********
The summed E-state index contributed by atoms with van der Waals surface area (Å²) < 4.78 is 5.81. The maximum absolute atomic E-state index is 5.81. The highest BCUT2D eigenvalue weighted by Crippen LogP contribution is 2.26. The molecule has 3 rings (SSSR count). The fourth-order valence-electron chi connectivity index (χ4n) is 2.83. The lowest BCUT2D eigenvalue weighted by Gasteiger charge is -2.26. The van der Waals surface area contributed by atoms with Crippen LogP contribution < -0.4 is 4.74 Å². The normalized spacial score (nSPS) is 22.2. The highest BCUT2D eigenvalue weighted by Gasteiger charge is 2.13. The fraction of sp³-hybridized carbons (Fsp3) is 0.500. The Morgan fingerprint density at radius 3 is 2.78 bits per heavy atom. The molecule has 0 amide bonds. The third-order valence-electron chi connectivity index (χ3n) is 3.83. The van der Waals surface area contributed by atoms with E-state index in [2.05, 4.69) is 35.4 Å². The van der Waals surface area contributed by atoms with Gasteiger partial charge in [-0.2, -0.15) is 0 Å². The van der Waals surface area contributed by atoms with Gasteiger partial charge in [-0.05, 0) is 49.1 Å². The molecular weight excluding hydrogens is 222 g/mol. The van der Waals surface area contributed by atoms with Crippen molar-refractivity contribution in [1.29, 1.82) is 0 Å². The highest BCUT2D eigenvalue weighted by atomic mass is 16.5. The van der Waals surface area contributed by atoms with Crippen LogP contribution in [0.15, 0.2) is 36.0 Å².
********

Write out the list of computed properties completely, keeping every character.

The summed E-state index contributed by atoms with van der Waals surface area (Å²) < 4.78 is 5.81. The maximum absolute atomic E-state index is 5.81. The highest BCUT2D eigenvalue weighted by Crippen LogP contribution is 2.26. The molecule has 3 rings (SSSR count). The fourth-order valence-electron chi connectivity index (χ4n) is 2.83. The lowest BCUT2D eigenvalue weighted by Gasteiger charge is -2.26. The van der Waals surface area contributed by atoms with Crippen LogP contribution < -0.4 is 4.74 Å². The normalized spacial score (nSPS) is 22.2. The highest BCUT2D eigenvalue weighted by Gasteiger charge is 2.13. The fraction of sp³-hybridized carbons (Fsp3) is 0.500. The Morgan fingerprint density at radius 3 is 2.78 bits per heavy atom. The molecule has 0 amide bonds. The third-order valence-electron chi connectivity index (χ3n) is 3.83. The van der Waals surface area contributed by atoms with E-state index in [2.05, 4.69) is 35.4 Å². The van der Waals surface area contributed by atoms with Gasteiger partial charge in [-0.2, -0.15) is 0 Å². The van der Waals surface area contributed by atoms with Gasteiger partial charge in [-0.05, 0) is 49.1 Å². The molecular weight excluding hydrogens is 222 g/mol. The van der Waals surface area contributed by atoms with Crippen molar-refractivity contribution in [1.29, 1.82) is 0 Å². The highest BCUT2D eigenvalue weighted by atomic mass is 16.5. The van der Waals surface area contributed by atoms with Crippen LogP contribution in [0.15, 0.2) is 36.0 Å².